Here we are at nearly 39 weeks. The nursery is ready. The house is ready. We’ve read books, we’ve mentally prepared, we have bags partially packed, ingredients on hand to make homemade cookies for our labor team once it’s go-time, and I’ve got all my postpartum care supplies ready and waiting. Waiting. That is what we have left to do.
Since starting to practice yoga, I’ve been fairly in tune with my body and aware of any changes. This makes the waiting even more frustrating as I can feel all these subtle changes, but at the same time there is no precise sign that says “hey, this is happening today or tomorrow, or not until next week.” I’m noticing more of a pronounced waddle – which is my hips expanding and opening in preparation for birth, an observation which is corroborated by my fabulous chiropractor who has noticed increased movement in my pelvic region. I can feel Baby G has dropped. His feet, which used to jut out to the left when looking down at my stomach as he stretched out, now they stretch out farther up into my rib cage indicating he has more vertical room and his head has descended. I have to pee every. 30. minutes. At least!
What triggers labor is still a mystery, but apparently it is the precise combination of hormones from both mom and baby. I have to trust that when Baby G is ready, and even though I might feel ready maybe my body just isn’t quite there yet, that this incredible process will begin. So for now, I just need to keep busy and find a few new projects to keep myself distracted.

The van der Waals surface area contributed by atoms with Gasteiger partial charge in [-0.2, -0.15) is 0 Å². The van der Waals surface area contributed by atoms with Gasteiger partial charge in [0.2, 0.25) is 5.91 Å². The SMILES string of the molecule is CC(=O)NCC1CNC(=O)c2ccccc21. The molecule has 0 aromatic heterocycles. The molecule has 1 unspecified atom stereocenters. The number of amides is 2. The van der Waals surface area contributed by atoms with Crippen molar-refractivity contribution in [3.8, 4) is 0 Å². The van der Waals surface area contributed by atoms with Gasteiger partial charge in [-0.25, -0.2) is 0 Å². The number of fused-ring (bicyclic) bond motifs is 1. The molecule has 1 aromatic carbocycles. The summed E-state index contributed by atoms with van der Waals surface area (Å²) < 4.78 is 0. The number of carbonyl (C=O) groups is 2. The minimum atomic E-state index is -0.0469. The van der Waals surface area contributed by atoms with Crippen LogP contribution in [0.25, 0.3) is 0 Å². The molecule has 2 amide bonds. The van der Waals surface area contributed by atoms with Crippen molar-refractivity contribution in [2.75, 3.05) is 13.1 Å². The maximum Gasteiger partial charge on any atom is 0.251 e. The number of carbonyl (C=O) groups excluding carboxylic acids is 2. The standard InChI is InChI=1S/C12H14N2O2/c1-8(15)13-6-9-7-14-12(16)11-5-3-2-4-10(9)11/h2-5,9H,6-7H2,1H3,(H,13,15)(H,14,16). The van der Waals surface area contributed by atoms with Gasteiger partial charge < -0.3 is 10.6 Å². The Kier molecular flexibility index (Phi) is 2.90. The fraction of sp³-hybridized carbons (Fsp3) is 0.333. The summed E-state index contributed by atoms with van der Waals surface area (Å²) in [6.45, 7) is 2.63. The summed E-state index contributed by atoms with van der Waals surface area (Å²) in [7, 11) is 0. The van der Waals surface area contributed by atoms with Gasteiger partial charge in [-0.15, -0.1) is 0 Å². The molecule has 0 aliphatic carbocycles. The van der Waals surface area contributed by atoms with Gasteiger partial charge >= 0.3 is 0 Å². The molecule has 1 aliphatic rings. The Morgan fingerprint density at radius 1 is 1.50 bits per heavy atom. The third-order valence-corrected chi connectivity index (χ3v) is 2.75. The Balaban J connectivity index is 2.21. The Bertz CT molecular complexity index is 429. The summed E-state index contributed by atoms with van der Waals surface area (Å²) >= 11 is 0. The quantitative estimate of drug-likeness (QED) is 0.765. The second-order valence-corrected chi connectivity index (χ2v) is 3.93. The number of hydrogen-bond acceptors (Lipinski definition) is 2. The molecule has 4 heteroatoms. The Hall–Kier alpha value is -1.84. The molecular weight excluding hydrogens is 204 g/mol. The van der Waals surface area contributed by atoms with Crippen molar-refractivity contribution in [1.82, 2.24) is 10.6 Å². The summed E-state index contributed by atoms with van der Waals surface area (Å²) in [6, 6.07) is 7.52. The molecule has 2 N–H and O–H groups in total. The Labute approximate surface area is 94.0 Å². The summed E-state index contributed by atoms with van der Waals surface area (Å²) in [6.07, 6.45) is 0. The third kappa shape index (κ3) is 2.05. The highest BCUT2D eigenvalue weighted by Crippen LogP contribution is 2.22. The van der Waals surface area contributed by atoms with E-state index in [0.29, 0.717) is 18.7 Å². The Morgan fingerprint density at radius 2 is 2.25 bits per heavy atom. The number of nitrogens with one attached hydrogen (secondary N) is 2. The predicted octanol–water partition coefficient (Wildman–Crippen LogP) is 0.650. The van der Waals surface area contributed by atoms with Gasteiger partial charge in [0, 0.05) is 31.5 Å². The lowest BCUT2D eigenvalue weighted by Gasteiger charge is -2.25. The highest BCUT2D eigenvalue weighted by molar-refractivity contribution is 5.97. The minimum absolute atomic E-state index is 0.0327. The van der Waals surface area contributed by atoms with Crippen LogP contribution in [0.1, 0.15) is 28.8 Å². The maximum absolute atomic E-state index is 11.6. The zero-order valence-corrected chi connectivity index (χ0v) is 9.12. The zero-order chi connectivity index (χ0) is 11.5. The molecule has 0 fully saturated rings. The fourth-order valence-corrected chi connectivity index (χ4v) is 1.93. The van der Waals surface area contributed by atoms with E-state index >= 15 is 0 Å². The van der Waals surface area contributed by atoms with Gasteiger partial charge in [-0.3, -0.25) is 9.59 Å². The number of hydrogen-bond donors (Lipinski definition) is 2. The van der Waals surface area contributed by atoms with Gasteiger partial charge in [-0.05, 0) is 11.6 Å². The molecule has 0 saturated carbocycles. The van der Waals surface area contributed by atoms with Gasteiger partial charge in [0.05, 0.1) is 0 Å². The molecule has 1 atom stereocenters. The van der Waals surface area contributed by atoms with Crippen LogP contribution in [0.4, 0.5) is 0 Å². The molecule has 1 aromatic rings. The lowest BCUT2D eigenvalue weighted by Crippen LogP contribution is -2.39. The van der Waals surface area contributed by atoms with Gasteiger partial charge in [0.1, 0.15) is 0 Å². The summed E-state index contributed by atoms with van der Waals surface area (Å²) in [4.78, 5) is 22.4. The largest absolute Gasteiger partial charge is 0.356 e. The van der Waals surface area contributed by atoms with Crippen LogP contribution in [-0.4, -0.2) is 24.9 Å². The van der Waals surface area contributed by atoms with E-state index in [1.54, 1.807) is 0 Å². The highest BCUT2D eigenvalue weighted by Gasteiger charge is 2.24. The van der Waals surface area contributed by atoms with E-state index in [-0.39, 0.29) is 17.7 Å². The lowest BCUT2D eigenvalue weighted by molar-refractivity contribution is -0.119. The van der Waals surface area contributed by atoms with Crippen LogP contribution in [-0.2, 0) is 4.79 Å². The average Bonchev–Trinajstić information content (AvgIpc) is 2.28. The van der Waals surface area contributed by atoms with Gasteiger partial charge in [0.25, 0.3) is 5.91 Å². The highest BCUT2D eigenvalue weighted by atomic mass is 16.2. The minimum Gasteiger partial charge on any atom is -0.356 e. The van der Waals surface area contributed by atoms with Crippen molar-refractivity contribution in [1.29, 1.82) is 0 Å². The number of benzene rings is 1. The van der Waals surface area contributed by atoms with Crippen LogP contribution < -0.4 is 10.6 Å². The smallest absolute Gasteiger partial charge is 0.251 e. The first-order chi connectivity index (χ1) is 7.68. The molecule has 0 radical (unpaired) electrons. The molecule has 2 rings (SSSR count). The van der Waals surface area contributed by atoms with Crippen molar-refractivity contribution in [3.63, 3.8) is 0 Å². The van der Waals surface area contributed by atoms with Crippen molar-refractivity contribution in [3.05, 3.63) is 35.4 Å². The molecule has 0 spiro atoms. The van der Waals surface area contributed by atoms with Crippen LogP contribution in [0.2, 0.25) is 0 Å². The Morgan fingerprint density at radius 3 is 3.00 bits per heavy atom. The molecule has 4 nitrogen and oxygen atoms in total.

Luckily, I have my writing as an outlet. So, for the next few days I’ll talk about my experience with pregnancy, what we’ve found helpful, the birth we have in mind, the resources we’ve engaged, and anything else I can think to offer. That being said, pregnancy and birth is an incredibly personal experience. I’m sharing mine in the hopes others might find the information helpful, but not in any way from the view point that this is the “right” way. It is *a* way, and what has worked for me personally given my background, experiences, and values.
The most important thing to remember, and which I remind myself of constantly, is that I have to listen to my body and my intuition. Take what serves you, leave the rest. This is when it comes to advice from friends and family, from that expert in the book, and even when it comes to your care providers. Certain things are absolutely necessary, others can stand some questioning and may even be avoided if that is what you feel is right for you and your pregnancy.
If I were to impart only one nugget of advice, I recommend finding an experience that makes you feel involved, empowered and informed.